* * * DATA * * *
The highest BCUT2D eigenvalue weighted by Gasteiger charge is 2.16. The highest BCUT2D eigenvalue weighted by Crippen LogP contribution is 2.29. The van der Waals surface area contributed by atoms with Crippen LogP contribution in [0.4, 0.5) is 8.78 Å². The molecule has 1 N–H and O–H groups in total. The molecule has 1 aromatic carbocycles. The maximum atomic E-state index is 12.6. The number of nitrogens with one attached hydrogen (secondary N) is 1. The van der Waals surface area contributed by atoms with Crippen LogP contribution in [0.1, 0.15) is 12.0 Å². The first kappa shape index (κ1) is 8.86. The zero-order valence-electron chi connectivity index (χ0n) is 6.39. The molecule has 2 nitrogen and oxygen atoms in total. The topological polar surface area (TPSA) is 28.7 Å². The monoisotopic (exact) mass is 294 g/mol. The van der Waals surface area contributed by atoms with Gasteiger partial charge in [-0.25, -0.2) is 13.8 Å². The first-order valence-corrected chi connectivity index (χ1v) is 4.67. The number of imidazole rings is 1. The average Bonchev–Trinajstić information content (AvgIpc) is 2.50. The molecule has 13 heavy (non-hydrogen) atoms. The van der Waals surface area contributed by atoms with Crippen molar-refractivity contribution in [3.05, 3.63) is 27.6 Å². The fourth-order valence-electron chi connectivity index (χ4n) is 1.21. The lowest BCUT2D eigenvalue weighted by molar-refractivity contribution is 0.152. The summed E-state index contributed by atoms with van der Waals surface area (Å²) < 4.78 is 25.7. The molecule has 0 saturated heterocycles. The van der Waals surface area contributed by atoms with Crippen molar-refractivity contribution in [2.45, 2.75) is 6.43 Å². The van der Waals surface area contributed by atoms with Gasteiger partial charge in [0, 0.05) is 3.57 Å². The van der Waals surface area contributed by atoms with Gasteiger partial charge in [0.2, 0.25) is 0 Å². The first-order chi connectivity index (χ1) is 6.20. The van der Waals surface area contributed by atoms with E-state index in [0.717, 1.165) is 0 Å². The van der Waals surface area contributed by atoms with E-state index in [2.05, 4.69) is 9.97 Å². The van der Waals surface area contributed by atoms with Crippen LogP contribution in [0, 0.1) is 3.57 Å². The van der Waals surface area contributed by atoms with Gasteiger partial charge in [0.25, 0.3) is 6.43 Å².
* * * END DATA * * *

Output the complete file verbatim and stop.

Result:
The highest BCUT2D eigenvalue weighted by Gasteiger charge is 2.16. The highest BCUT2D eigenvalue weighted by Crippen LogP contribution is 2.29. The van der Waals surface area contributed by atoms with Crippen LogP contribution in [0.4, 0.5) is 8.78 Å². The molecule has 1 N–H and O–H groups in total. The molecule has 1 aromatic carbocycles. The maximum atomic E-state index is 12.6. The number of nitrogens with one attached hydrogen (secondary N) is 1. The van der Waals surface area contributed by atoms with Crippen LogP contribution in [0.1, 0.15) is 12.0 Å². The first kappa shape index (κ1) is 8.86. The zero-order valence-electron chi connectivity index (χ0n) is 6.39. The molecule has 2 nitrogen and oxygen atoms in total. The topological polar surface area (TPSA) is 28.7 Å². The monoisotopic (exact) mass is 294 g/mol. The van der Waals surface area contributed by atoms with Gasteiger partial charge in [-0.25, -0.2) is 13.8 Å². The first-order valence-corrected chi connectivity index (χ1v) is 4.67. The number of imidazole rings is 1. The average Bonchev–Trinajstić information content (AvgIpc) is 2.50. The molecule has 13 heavy (non-hydrogen) atoms. The van der Waals surface area contributed by atoms with Crippen molar-refractivity contribution in [3.05, 3.63) is 27.6 Å². The fourth-order valence-electron chi connectivity index (χ4n) is 1.21. The lowest BCUT2D eigenvalue weighted by molar-refractivity contribution is 0.152. The summed E-state index contributed by atoms with van der Waals surface area (Å²) < 4.78 is 25.7. The molecule has 0 saturated heterocycles. The van der Waals surface area contributed by atoms with Crippen molar-refractivity contribution in [2.45, 2.75) is 6.43 Å². The van der Waals surface area contributed by atoms with Gasteiger partial charge in [0, 0.05) is 3.57 Å². The van der Waals surface area contributed by atoms with Gasteiger partial charge in [0.2, 0.25) is 0 Å². The first-order chi connectivity index (χ1) is 6.20. The van der Waals surface area contributed by atoms with E-state index in [0.717, 1.165) is 0 Å². The van der Waals surface area contributed by atoms with E-state index in [2.05, 4.69) is 9.97 Å². The van der Waals surface area contributed by atoms with Crippen LogP contribution in [0, 0.1) is 3.57 Å². The van der Waals surface area contributed by atoms with Gasteiger partial charge in [0.25, 0.3) is 6.43 Å².